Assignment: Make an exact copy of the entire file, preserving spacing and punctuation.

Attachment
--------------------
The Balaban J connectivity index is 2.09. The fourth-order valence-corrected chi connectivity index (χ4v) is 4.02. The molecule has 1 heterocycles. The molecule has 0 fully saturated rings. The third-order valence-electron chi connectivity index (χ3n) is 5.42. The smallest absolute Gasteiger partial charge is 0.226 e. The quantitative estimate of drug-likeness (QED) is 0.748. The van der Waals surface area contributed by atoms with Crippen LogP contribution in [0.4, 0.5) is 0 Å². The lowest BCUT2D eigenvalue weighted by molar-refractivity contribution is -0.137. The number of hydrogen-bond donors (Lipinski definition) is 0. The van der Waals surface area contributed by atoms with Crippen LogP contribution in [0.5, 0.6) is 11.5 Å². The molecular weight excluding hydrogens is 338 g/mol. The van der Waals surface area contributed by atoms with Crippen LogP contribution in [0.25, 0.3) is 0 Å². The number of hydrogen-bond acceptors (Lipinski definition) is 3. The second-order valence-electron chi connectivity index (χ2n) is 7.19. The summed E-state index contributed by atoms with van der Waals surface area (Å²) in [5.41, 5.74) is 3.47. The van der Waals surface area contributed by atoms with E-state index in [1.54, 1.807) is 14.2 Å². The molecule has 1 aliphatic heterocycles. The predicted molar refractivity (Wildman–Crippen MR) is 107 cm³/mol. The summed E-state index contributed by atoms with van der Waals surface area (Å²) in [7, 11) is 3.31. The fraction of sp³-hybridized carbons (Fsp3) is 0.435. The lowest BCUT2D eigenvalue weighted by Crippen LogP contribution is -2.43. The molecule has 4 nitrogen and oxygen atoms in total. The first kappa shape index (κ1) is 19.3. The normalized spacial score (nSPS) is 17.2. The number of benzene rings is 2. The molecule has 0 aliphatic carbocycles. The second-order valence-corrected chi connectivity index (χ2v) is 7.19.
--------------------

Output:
The Balaban J connectivity index is 2.09. The fourth-order valence-corrected chi connectivity index (χ4v) is 4.02. The molecule has 1 heterocycles. The molecule has 0 fully saturated rings. The third-order valence-electron chi connectivity index (χ3n) is 5.42. The smallest absolute Gasteiger partial charge is 0.226 e. The quantitative estimate of drug-likeness (QED) is 0.748. The van der Waals surface area contributed by atoms with Crippen LogP contribution in [0.4, 0.5) is 0 Å². The lowest BCUT2D eigenvalue weighted by molar-refractivity contribution is -0.137. The number of hydrogen-bond donors (Lipinski definition) is 0. The van der Waals surface area contributed by atoms with Crippen LogP contribution in [0.5, 0.6) is 11.5 Å². The molecular weight excluding hydrogens is 338 g/mol. The van der Waals surface area contributed by atoms with Crippen LogP contribution in [0.25, 0.3) is 0 Å². The number of hydrogen-bond acceptors (Lipinski definition) is 3. The second-order valence-electron chi connectivity index (χ2n) is 7.19. The summed E-state index contributed by atoms with van der Waals surface area (Å²) in [5.41, 5.74) is 3.47. The van der Waals surface area contributed by atoms with E-state index in [1.54, 1.807) is 14.2 Å². The molecule has 1 aliphatic heterocycles. The predicted molar refractivity (Wildman–Crippen MR) is 107 cm³/mol. The summed E-state index contributed by atoms with van der Waals surface area (Å²) in [7, 11) is 3.31. The fraction of sp³-hybridized carbons (Fsp3) is 0.435. The lowest BCUT2D eigenvalue weighted by Crippen LogP contribution is -2.43. The molecule has 4 nitrogen and oxygen atoms in total. The first kappa shape index (κ1) is 19.3. The normalized spacial score (nSPS) is 17.2. The number of benzene rings is 2. The molecule has 0 aliphatic carbocycles. The second-order valence-corrected chi connectivity index (χ2v) is 7.19.